I'm currently building an ASP.NET MVC project, with NHibernate as its persistance layer.
For now, some functionality have been implemented, but only use local NHibernate sessions: each method that accessed the database (read or write) needs to instantiate its own NHibernate session, with the "using()" clause.
The problem is that I want to leverage NHibernate's lazy-loading capabilities to improve the performance of my project.
This implies an open NHibernate session per request until the view is rendered. Furthermore, simultaneous requests must be supported (multiple Sessions at the same time).
How can I achieve that as cleanly as possible?
I searched the web a little bit and learned about the session-per-request pattern. Most of the implementations I saw used some sort of Http* (HttpContext, etc.) object to store the session. Also, using the Application_BeginRequest/Application_EndRequest functions is complicated, since they get fired for each HTTP request (aspx files, css files, js files, etc.), when I only want to instantiate a session once per request.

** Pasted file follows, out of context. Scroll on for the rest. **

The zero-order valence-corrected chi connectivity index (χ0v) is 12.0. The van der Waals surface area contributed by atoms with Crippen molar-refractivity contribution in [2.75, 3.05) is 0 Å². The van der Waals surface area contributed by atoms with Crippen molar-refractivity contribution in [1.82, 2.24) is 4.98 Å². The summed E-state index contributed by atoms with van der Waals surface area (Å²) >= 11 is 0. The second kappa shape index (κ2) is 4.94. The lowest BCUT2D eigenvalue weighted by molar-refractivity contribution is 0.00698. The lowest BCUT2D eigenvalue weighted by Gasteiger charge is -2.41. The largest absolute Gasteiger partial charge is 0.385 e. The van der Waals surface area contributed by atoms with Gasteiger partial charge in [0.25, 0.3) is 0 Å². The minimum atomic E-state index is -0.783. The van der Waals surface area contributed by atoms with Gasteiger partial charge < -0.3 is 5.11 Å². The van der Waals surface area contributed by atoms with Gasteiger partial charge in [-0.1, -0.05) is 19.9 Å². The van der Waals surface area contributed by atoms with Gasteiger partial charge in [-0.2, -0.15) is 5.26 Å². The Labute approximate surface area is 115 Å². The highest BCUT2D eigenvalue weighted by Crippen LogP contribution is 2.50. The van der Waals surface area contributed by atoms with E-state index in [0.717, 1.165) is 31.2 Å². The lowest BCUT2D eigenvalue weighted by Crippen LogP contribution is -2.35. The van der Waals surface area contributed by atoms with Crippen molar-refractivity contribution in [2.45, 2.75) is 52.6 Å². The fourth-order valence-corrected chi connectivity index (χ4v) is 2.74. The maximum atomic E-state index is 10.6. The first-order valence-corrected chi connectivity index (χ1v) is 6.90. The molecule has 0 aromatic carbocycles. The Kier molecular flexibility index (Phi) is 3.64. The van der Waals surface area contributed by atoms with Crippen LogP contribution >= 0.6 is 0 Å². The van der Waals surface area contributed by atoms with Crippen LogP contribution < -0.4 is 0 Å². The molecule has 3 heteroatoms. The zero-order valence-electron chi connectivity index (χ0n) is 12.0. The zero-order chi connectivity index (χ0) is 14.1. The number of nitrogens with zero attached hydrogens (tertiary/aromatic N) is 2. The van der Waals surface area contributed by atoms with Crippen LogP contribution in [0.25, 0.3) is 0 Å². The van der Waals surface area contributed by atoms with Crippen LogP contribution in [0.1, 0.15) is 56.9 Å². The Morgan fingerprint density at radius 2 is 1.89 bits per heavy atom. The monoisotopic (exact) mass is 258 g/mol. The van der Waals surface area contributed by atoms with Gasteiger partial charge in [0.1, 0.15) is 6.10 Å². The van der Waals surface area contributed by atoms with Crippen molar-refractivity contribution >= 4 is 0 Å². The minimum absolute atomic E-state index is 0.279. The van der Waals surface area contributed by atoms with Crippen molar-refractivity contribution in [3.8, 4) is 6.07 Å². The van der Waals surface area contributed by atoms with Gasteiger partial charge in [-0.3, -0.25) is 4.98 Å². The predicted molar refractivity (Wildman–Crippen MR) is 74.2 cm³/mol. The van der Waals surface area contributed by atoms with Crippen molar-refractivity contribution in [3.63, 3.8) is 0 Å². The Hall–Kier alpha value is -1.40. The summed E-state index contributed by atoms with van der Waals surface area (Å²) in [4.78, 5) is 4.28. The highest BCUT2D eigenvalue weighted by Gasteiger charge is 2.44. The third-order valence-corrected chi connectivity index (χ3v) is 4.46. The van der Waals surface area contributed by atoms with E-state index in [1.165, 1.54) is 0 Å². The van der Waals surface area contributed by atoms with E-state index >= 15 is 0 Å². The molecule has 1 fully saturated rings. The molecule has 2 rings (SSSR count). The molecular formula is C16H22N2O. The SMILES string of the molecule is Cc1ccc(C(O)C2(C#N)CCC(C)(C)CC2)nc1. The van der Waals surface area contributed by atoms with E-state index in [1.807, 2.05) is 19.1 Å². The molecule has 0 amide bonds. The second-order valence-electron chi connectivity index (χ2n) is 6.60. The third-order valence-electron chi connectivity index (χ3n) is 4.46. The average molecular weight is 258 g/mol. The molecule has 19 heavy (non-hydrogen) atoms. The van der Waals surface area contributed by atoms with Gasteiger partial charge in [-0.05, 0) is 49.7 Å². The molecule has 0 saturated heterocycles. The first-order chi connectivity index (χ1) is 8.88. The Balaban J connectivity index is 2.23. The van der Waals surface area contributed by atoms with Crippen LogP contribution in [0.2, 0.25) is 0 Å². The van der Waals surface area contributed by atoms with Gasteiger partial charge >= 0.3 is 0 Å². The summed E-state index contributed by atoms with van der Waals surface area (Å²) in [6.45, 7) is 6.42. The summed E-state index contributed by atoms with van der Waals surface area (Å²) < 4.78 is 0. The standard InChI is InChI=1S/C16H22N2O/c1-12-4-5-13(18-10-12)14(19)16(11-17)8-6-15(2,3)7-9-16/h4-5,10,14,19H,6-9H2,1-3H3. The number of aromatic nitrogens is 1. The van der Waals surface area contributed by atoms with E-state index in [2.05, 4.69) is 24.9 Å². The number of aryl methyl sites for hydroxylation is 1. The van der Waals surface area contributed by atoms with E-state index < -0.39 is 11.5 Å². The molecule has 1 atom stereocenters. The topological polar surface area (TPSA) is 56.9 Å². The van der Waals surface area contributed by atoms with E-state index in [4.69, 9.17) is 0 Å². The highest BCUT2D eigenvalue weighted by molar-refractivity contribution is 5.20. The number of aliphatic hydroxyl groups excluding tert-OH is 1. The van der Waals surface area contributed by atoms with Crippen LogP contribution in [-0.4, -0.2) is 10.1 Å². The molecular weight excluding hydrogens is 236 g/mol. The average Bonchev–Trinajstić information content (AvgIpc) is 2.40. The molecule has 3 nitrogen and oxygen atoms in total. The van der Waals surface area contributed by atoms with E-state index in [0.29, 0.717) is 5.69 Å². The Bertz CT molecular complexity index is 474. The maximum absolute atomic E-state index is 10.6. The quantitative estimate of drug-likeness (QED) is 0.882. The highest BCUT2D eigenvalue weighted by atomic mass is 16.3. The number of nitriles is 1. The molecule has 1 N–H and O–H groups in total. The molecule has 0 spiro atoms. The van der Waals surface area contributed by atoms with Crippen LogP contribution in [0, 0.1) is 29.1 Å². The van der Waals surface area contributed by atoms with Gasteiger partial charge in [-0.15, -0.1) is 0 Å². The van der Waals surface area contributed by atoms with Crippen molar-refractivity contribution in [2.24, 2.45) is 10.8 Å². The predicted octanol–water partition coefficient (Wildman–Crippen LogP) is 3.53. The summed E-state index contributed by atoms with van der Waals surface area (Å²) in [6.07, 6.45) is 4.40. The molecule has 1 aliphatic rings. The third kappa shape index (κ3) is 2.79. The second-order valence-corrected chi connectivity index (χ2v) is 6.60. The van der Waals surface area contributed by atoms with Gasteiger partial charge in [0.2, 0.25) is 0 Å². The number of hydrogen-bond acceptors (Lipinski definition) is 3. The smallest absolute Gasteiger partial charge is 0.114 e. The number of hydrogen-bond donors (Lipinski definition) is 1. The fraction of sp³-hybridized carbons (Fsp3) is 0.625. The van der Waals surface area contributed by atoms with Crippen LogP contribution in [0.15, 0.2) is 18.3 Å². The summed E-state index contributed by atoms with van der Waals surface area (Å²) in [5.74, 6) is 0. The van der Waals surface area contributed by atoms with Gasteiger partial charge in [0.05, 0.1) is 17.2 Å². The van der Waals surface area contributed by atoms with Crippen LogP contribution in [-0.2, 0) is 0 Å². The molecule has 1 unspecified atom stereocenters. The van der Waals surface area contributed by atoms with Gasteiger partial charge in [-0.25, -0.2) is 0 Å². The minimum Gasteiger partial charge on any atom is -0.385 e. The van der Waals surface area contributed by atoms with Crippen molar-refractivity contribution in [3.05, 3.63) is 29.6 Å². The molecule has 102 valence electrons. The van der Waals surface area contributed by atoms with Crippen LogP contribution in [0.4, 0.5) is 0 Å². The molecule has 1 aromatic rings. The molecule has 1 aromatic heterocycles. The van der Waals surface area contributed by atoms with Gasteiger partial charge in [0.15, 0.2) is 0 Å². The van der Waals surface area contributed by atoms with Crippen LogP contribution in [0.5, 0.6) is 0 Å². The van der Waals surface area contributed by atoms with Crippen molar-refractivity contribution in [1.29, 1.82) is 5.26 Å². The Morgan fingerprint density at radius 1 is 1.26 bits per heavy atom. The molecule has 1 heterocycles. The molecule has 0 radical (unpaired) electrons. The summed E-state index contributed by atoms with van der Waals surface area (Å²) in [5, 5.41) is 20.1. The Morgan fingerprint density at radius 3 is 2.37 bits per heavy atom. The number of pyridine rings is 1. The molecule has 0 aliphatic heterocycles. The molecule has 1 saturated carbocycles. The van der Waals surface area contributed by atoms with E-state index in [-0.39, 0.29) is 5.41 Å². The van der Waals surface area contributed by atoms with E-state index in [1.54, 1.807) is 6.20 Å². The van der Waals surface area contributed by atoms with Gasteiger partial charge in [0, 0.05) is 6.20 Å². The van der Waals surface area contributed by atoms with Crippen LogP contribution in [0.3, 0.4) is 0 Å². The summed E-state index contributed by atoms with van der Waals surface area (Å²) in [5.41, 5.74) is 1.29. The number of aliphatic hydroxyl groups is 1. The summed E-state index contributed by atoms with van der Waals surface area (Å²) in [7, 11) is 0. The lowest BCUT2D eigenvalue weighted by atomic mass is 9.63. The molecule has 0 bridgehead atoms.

The concern that I have is that I don't want my views or controllers to have access to NHibernate sessions (or, more generally, NHibernate namespaces and code). That means that I do not want to handle sessions at the controller level nor the view one.
I have a few options in mind. Which one seems the best?
- Use interceptors (like in GRAILS) that get triggered before and after the controller action. These would open and close sessions/transactions. Is this possible in the ASP.NET MVC world?
- Use the CurrentSessionContext Singleton provided by NHibernate in a Web context. Using this page as an example, I think this is quite promising, but that still requires filters at the controller level.
- Use the HttpContext.Current.Items to store the request session. This, coupled with a few lines of code in Global.asax.cs, can easily provide me with a session on the request level. However, it means that dependencies will be injected between NHibernate and my views (HttpContext).
Thank you very much!